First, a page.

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India Warms up to Israel

The two-day visit of External Affairs Minister S M Krishna to Israel and the Palestinian territories has been receiving widespread attention both within and outside the country. Nearly two decades after normalization, Israel continues make news in India. More importantly, Krishna’s visit comes against the backdrop of the absence of such high-level contacts since UPA came to power in 2004.  Following the establishment of relations in January 1992, this was the second visit of an Indian Foreign Minister; the earlier one was by Jaswant Singh in July 2000.

While there are periodic foreign ministry level contacts, ministerial contacts are few and far between.  Principal Indian functionaries have refrained from visiting Israel. On a couple of occasions, planned visits by Defence Ministers did not materialize because of the rapidly changing political landscape in the Middle East and the cycle of violence. Even those who visited Israel in the past could not do so as Ministers. The last Foreign Minister level contact took place in February 2004 when Silvan Shalom came to India. This was shortly before BJP-led NDA was swept out of power.  

Official contacts were kept to the barest minimum.  Indeed, when Israel hosted its national day in May last year, no senior government official was present. The spokesperson of the Congress Party Abhishek Singhvi made a brief appearance but he made sure to leave the venue before the main event started. Indeed, it was Congress party under Prime Minister P V Narasimha Rao which normalized relations; yet under the UPA India has been rather coy towards Israel. A number of junior ministers have been visiting Israel but senior Indian leaders carefully skipped Israel. In November 2010, for example, President Pratibha Patil made a state visit to neighbouring Syria and reiterated the official Indian policy towards the Palestinians.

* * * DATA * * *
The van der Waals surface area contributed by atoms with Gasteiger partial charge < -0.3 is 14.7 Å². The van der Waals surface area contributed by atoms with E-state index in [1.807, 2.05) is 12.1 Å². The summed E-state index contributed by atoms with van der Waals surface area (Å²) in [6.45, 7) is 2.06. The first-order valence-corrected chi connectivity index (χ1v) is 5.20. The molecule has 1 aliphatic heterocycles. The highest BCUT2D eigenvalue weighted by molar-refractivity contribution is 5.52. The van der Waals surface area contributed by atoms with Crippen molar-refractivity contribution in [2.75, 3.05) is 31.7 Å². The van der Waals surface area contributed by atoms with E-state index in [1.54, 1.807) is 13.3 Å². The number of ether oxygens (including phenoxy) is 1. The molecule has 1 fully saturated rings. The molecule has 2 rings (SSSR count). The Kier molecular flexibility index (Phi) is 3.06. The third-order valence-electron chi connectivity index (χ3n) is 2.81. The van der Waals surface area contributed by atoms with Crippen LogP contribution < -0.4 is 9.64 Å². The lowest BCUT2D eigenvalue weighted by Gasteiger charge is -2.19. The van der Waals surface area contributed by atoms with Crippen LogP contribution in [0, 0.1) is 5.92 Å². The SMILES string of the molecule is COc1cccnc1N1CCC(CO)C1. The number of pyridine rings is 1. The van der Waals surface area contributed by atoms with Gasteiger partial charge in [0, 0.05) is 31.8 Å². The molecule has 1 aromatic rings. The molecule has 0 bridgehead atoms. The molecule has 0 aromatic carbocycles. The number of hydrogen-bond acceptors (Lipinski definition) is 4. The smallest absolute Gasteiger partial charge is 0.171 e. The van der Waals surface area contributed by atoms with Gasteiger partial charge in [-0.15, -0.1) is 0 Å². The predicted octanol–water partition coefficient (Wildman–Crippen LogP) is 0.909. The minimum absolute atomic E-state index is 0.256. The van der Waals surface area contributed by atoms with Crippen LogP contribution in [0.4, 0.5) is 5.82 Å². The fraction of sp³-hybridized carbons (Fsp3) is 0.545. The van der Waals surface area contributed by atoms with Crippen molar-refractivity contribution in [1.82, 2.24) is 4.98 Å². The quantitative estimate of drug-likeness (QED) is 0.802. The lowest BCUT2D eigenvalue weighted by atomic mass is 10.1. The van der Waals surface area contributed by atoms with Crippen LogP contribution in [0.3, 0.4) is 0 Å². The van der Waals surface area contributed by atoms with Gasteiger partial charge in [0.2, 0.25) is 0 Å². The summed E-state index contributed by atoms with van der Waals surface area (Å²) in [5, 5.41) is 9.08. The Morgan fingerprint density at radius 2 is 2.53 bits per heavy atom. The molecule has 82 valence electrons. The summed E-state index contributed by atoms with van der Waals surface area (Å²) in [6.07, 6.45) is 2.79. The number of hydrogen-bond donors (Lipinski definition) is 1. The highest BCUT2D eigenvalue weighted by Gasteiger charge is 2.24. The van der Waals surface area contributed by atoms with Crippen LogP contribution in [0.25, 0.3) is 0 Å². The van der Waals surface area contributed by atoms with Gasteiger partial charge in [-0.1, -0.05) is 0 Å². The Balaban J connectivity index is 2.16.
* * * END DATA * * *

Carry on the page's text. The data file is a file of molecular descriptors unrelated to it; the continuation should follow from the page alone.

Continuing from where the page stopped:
The absence of high-level political contacts with Israel is in contrast to India’s interactions with other countries of the region. Indeed since 1992, Syria had three state visits; one by Prime Minister Atal Behari Vajpayee in November 2003 and another by President Pratibha Patil last November. New Delhi hosted President Bashar Assad in June 2008. Similarly since 1991 there were five state visits between India and Iran, including a brief stopover by President Mahmoud Ahmadinejad in April 2008.

President Ezer Weizmann made a state visit in December 1995 and a reciprocal Indian visit has been on the cards since then. Even A P J Kalam, who visited Israel both before and after his presidency, could not change this pattern.

By comparison, Narasimha Rao’s government was far more forthcoming in seeking political contacts with Israel. Despite the prolonged absence of relations or because of it, senior cabinet ministers including Messrs Arjun Singh and Chidambaram went to Israel. It was true that Rao was reluctant to host Prime Minister Yitzhak Rabin soon after normalization. Even Islamic countries like Morocco, Bahrain and Indonesia were happy to host the Israeli leader following the historic handshake in September 1993; Rao however was reluctant to upset the delicate balance. Yet, his Finance Minister Manmohan Singh represented India at Rabin’s funeral in November 1995.

The UPA has played it differently. Some coalition partners were constantly pressing for a ‘course correction’ on Israel. Furthermore, the visit of Prime Minister Ariel Sharon in September 2003 gave an impression, especially within the Indian Left and a section of the Congress Party, that the bilateral relations were taking a BJP-Likud tinge.